Middleton’s shooting is a bellwether; Milwaukee is now 11-1 this postseason when he shoots better than 45 percent from the field, and 3-6 when he doesn’t. His capacity to act as Milwaukee’s half-court facilitator in the clutch allows Antetokounmpo to serve as perhaps the league’s most devastating screen-and-dive finisher and frees up Jrue Holiday to focus even more energy on his prime directive: making Chris Paul’s life a living hell. (More on that in a sec.) Consistency can be an issue, but if Middleton’s able to skew closer to his best self twice in the next three games, Milwaukee’s chances of hoisting the Larry O’Brien Trophy increase dramatically.


Can Chris Paul and the Suns offense get unstuck?

If you’ve ever wondered why you so frequently hear coaches wax rhapsodic about the value of ball pressure, look no further than the last three games of this Finals, which have seen the Bucks—and chiefly Holiday—transform arguably the greatest point guard of his generation from calm and collected to over-caffeinated:

My Ringer teammate Rob Mahoney detailed Wednesday how Holiday and the rest of the Bucks’ stunting help defenders had managed to force Paul into uncharacteristic mistakes. They found even more success in Game 4, hounding Paul into five more turnovers in his 37 minutes; that makes 15 since Game 1, which can fairly be described as the wrong kind of historic:

“I think it’s just making him uncomfortable,” Holiday told reporters after Game 4, which he finished with 13 points on woeful 4-for-20 shooting, but added seven rebounds, seven assists, and that lockdown defense. “Always keeping bodies behind him, two and three people and not really just getting a clear view of what he wants to do. … We know that he can control the game and just kind of put it in the palm of his hand. But I think being able to have his back turned most of the game, always thinking that me or [Jeff] Teague are going to be there, I think it could be frustrating. And then doing it 94 feet for 48 minutes, it can be a bit tiring.”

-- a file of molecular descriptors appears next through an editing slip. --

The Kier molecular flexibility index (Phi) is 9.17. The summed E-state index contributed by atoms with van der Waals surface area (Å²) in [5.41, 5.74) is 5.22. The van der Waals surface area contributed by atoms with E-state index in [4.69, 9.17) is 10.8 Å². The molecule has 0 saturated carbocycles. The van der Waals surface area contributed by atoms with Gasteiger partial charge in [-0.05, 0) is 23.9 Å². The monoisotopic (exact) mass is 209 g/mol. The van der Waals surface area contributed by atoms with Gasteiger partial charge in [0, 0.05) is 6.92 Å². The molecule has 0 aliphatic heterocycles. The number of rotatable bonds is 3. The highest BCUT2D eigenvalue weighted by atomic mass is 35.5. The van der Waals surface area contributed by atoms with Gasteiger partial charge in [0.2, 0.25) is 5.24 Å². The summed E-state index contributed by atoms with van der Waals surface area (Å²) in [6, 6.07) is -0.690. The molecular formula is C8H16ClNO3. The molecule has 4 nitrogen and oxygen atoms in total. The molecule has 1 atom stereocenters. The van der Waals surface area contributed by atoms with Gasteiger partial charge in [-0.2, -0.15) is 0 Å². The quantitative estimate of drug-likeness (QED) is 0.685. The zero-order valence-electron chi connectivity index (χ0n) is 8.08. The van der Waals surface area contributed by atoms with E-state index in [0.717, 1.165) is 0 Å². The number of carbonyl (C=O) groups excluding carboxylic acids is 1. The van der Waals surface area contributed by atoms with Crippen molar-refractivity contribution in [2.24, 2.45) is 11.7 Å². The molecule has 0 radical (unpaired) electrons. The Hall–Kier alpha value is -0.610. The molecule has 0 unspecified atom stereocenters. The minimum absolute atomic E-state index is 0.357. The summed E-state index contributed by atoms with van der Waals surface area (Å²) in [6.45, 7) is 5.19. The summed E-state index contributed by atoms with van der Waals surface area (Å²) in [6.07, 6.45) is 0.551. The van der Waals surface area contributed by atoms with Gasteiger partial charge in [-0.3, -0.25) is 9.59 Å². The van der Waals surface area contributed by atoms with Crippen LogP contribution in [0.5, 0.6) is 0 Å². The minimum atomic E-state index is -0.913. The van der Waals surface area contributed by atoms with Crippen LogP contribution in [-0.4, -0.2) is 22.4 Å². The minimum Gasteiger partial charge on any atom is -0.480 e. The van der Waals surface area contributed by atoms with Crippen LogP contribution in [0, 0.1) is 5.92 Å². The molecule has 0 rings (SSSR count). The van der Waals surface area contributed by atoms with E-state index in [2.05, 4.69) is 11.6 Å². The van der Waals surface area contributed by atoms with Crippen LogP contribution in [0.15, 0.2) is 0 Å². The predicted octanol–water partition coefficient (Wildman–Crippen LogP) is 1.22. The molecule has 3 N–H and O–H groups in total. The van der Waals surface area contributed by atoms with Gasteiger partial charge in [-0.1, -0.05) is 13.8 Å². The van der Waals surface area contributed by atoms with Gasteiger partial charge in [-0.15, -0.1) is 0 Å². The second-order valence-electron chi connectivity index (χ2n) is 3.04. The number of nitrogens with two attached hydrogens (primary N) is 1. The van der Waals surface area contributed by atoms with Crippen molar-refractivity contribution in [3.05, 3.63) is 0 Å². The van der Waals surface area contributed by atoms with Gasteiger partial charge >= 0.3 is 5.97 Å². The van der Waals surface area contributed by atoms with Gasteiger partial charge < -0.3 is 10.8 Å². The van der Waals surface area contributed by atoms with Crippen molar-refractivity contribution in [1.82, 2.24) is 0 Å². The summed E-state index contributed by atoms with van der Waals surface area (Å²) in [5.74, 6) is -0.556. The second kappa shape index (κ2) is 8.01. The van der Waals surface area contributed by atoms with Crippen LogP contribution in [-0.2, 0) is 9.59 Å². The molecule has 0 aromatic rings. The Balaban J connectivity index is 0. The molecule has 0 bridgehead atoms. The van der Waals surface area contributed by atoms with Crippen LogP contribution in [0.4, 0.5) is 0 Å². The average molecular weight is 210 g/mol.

Disrupting the typically metronomic Paul has thrown some sand in the gears of what had been a pretty pristine offensive operation. Through the first two games of the Finals, the Suns had averaged 116 points per 100 non-garbage-time possessions, according to Cleaning the Glass. Over the last two? They’re down to 105.4 points-per-100. During the regular season, that’s about the difference between the offensive efficiencies of the Mavericks and the Magic—which, as you probably recall from watching those teams, is a pretty big friggin’ difference.

Suns coach Monty Williams hasn’t seemed to have had much luck in getting Holiday off of Paul over the past three games; just about the only thing that’s worked was Booker popping for 20 in the first half of Game 4, which prompted Budenholzer to juggle the matchups and more frequently deploy Holiday to try to shut off Booker’s water in the second half. (Middleton, who’s 6-foot-7 with arms like snakes and better feet than you’d figure, did an admirable job as CP3’s substitute shadow.) And while Booker’s explosion somewhat balanced out CP3’s fizzling, it did so in a context in which Milwaukee is fairly comfortable (or, at least, as comfortable as you can be when someone’s busting you up for 40): from the midrange.

You know the book by now: The Bucks want to prevent shots at the rim and perimeter at all costs, to run opponents off the 3-point line, and to force them to take contested looks from between the arc and the restricted area. In Game 1, Phoenix obliged them, punishing Milwaukee for switching ball screens as Paul and Booker rained down fire from the elbows. In Game 2, the Bucks reverted from switching to their familiar drop coverage, but added in some cranked-up help toward the Suns’ primary ball handlers; this resulted in a barrage of long-distance attempts from complementary marksmen, as Phoenix buried the Bucks with a 20-for-40 shooting performance to take a 2-0 lead. Over the past two games, though, the math has tilted dramatically in the Bucks’ direction. Milwaukee has all but vaporized Phoenix’s drive-and-kick game; after shooting 10-for-17 from the corners in Game 2, the Suns attempted six corner 3s total in games 3 and 4. They’re not getting to the cup, either—just 19.5 percent of their shot attempts over the past two games have come within 4 feet of the rim, a precipitous decrease from even the Suns’ own last-place regular-season finish in share of shots at the basket.